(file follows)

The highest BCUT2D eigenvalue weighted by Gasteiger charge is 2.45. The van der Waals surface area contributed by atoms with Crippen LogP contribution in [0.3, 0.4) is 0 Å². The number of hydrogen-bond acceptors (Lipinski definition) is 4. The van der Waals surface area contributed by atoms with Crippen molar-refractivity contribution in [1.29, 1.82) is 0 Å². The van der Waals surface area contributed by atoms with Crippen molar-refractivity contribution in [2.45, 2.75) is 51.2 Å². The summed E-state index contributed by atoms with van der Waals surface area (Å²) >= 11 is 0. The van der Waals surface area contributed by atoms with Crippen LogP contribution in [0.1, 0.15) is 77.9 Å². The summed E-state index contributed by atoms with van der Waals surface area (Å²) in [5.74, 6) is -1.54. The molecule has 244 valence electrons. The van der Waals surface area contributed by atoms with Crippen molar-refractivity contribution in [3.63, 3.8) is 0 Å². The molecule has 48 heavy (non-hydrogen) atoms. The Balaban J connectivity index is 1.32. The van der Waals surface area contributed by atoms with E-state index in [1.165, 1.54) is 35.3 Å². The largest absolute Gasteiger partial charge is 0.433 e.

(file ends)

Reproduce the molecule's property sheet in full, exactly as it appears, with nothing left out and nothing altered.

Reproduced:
The highest BCUT2D eigenvalue weighted by Gasteiger charge is 2.45. The van der Waals surface area contributed by atoms with Crippen LogP contribution in [0.3, 0.4) is 0 Å². The number of hydrogen-bond acceptors (Lipinski definition) is 4. The van der Waals surface area contributed by atoms with Crippen molar-refractivity contribution in [1.29, 1.82) is 0 Å². The van der Waals surface area contributed by atoms with Crippen molar-refractivity contribution in [2.45, 2.75) is 51.2 Å². The summed E-state index contributed by atoms with van der Waals surface area (Å²) >= 11 is 0. The van der Waals surface area contributed by atoms with Crippen LogP contribution in [0.1, 0.15) is 77.9 Å². The summed E-state index contributed by atoms with van der Waals surface area (Å²) in [5.74, 6) is -1.54. The molecule has 244 valence electrons. The van der Waals surface area contributed by atoms with Crippen molar-refractivity contribution in [3.63, 3.8) is 0 Å². The molecule has 48 heavy (non-hydrogen) atoms. The Balaban J connectivity index is 1.32. The van der Waals surface area contributed by atoms with E-state index in [1.165, 1.54) is 35.3 Å². The largest absolute Gasteiger partial charge is 0.433 e.